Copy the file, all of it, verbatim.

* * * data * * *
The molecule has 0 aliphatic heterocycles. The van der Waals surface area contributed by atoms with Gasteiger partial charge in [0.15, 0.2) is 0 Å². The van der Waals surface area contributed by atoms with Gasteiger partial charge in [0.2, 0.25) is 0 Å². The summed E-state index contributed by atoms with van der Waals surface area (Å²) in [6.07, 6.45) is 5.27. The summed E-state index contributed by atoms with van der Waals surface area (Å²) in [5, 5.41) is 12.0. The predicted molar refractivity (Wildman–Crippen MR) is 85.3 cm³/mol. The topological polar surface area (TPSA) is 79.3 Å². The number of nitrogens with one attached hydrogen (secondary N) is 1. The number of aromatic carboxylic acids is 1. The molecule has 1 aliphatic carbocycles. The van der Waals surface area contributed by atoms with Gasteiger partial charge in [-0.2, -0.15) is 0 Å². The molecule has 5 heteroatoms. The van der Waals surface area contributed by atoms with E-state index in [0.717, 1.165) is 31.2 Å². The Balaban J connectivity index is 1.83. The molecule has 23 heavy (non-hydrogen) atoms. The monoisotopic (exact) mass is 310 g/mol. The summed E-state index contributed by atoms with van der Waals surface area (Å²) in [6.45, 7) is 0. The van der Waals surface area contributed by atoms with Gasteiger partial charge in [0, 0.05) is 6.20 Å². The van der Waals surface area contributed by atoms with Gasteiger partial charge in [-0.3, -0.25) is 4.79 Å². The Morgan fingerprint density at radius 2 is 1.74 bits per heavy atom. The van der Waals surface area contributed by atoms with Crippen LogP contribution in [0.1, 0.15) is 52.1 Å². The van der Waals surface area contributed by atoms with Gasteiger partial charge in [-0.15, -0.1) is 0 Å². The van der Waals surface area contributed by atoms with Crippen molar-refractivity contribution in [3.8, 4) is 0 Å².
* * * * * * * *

The molecule has 0 aliphatic heterocycles. The van der Waals surface area contributed by atoms with Gasteiger partial charge in [0.15, 0.2) is 0 Å². The van der Waals surface area contributed by atoms with Gasteiger partial charge in [0.2, 0.25) is 0 Å². The summed E-state index contributed by atoms with van der Waals surface area (Å²) in [6.07, 6.45) is 5.27. The summed E-state index contributed by atoms with van der Waals surface area (Å²) in [5, 5.41) is 12.0. The predicted molar refractivity (Wildman–Crippen MR) is 85.3 cm³/mol. The topological polar surface area (TPSA) is 79.3 Å². The number of nitrogens with one attached hydrogen (secondary N) is 1. The number of aromatic carboxylic acids is 1. The molecule has 1 aliphatic carbocycles. The van der Waals surface area contributed by atoms with Gasteiger partial charge in [-0.2, -0.15) is 0 Å². The molecule has 5 heteroatoms. The van der Waals surface area contributed by atoms with E-state index in [0.717, 1.165) is 31.2 Å². The Balaban J connectivity index is 1.83. The molecule has 23 heavy (non-hydrogen) atoms. The monoisotopic (exact) mass is 310 g/mol. The summed E-state index contributed by atoms with van der Waals surface area (Å²) in [6.45, 7) is 0. The van der Waals surface area contributed by atoms with Gasteiger partial charge in [0, 0.05) is 6.20 Å². The van der Waals surface area contributed by atoms with Gasteiger partial charge in [-0.3, -0.25) is 4.79 Å². The Morgan fingerprint density at radius 2 is 1.74 bits per heavy atom. The van der Waals surface area contributed by atoms with Crippen LogP contribution in [0.1, 0.15) is 52.1 Å². The van der Waals surface area contributed by atoms with Gasteiger partial charge in [-0.15, -0.1) is 0 Å². The van der Waals surface area contributed by atoms with Crippen molar-refractivity contribution in [3.8, 4) is 0 Å².